Third, the peculiarly American gospel of prosperity—or sometimes called the health and wealth gospel, the gospel of success, or seed-faith gospel—is the working gospel that provides an unequivocal message of health, wealth, and success to adherents. Sickness and poverty are curses to be broken by faith. Prosperity preaching often downplays social critique and focuses instead on an empowering an individualistic strategy of success and the acquisition of material possessions. Prosperity theology views the Bible as a contract between God and humans: if humans have faith in God, God will deliver security and prosperity. Tangible displays of success and material blessing are signs of God’s favor and blessing based in adherence to divine principles, such as faith, sowing seeds, positive speech, and visualization of miracles. Financial blessing, positive relationship, and physical wellbeing are always the will of God for the believer in the preaching of prosperity gospel.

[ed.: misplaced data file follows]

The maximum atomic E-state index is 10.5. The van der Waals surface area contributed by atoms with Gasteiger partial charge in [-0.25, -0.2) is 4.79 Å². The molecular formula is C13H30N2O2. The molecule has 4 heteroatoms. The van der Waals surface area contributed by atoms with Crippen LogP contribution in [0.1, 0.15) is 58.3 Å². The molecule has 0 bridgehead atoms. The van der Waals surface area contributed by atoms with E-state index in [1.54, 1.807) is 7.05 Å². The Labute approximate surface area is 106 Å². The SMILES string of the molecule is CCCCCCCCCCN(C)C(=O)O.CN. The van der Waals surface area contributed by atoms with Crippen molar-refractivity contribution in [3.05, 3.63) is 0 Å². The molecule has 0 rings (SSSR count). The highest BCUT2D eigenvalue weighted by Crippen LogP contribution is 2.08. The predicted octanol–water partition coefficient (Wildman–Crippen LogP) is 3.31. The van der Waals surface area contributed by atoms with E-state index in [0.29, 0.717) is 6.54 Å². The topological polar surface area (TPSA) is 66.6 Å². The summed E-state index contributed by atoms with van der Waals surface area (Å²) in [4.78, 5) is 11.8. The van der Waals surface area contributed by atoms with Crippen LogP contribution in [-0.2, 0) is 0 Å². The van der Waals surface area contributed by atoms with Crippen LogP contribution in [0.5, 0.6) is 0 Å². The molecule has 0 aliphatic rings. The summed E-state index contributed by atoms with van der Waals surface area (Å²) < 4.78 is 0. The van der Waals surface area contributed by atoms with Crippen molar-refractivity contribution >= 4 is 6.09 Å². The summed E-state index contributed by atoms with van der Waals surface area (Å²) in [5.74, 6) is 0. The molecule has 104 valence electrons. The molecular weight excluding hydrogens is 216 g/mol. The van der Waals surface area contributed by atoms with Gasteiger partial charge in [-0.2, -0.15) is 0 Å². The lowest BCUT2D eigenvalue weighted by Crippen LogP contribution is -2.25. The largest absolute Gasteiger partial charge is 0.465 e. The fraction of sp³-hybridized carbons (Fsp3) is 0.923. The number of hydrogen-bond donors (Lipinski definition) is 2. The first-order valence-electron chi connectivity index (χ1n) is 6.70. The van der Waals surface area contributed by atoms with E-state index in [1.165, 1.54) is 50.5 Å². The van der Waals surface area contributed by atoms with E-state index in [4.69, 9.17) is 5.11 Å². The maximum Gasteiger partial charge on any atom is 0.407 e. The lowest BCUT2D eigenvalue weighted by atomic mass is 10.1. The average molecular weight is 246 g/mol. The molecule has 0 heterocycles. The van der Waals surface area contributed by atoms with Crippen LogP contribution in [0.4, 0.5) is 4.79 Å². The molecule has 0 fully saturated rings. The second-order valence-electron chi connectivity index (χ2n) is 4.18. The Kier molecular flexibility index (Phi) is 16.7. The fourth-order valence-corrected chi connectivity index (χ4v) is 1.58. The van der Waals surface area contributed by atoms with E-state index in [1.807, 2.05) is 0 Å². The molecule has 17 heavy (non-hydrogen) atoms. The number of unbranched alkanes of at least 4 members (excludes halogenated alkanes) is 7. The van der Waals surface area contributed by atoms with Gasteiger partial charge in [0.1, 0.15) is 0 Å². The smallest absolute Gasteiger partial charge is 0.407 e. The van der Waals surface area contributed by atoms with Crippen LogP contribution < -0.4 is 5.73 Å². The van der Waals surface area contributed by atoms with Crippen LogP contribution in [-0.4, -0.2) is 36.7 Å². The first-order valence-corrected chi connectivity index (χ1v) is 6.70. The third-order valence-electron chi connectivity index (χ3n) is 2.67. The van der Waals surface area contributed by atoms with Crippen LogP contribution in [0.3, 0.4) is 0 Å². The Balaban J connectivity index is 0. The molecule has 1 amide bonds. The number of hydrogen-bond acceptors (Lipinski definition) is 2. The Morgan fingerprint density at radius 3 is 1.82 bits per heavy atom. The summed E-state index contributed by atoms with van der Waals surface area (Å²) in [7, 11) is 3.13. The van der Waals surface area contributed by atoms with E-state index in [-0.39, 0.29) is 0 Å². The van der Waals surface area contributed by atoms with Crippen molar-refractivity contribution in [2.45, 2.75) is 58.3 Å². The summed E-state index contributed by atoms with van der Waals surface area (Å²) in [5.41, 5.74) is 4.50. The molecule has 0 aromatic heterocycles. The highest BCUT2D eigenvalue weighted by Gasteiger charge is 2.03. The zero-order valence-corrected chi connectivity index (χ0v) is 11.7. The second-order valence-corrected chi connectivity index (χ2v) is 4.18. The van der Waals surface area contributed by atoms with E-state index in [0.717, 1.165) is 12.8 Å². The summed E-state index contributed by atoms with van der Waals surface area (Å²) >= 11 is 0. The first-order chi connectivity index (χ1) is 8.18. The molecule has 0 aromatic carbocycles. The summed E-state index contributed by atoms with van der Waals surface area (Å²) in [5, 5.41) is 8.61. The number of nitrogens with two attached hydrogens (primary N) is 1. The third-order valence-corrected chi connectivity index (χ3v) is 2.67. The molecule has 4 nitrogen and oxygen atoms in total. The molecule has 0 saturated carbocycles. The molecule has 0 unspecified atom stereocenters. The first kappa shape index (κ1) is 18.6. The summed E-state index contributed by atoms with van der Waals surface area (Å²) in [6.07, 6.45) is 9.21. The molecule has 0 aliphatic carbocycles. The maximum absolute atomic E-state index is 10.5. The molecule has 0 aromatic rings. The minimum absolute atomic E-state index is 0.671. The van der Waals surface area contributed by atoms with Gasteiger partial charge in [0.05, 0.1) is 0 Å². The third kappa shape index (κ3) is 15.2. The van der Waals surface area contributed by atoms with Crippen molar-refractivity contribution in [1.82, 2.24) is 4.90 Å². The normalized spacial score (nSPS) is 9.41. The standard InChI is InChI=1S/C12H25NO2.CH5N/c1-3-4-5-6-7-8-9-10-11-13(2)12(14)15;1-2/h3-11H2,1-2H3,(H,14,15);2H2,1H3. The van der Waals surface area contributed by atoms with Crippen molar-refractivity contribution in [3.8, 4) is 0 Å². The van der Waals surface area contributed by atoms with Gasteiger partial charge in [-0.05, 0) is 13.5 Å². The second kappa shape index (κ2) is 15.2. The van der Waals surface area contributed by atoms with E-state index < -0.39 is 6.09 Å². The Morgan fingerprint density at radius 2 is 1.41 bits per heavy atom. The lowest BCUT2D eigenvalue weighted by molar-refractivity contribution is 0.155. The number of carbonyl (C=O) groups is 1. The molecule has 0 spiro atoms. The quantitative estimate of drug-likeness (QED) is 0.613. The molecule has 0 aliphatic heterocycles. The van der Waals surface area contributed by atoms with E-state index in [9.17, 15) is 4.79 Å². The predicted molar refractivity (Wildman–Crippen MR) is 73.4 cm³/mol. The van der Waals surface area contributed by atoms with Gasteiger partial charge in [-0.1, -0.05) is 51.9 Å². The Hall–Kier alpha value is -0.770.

Fourth, there is the working gospel of denominational affiliation. Many denominations are established out of some individual’s working gospel, and the tenets and beliefs of this working gospel become normative for faith adherents. A social precedent for this is evident in early Judaism, with the Instruction (Torah) from Moses as the founder. Typically, the works, writings, and sermons of the founder are codified for study, analysis, interpretation, and dissemination. Often, much interpretation is grounded in the historical, theological beliefs of the founder, whether it be Richard Allen and the African Methodist Episcopal Church, John Wesley and the Methodist church, Martin Luther and the Lutheran churches, John Calvin and various denominations adhering to Calvinism, William Seymour and Pentecostalism, and so on (as documented in the Handbook of Denominations). Within the Roman Catholic church, the working gospel and the interpretation flow from the top, such as the teachings and writings of the Pope, and strict adherence to the Pope’s working gospel and interpretation is required. This is especially noticed when the Pope speaks “ex cathedra” (infallible from “the chair”) on doctrine and matters of faith or morals and addresses it to the entire world in his capacity as the universal shepherd of the Catholic church.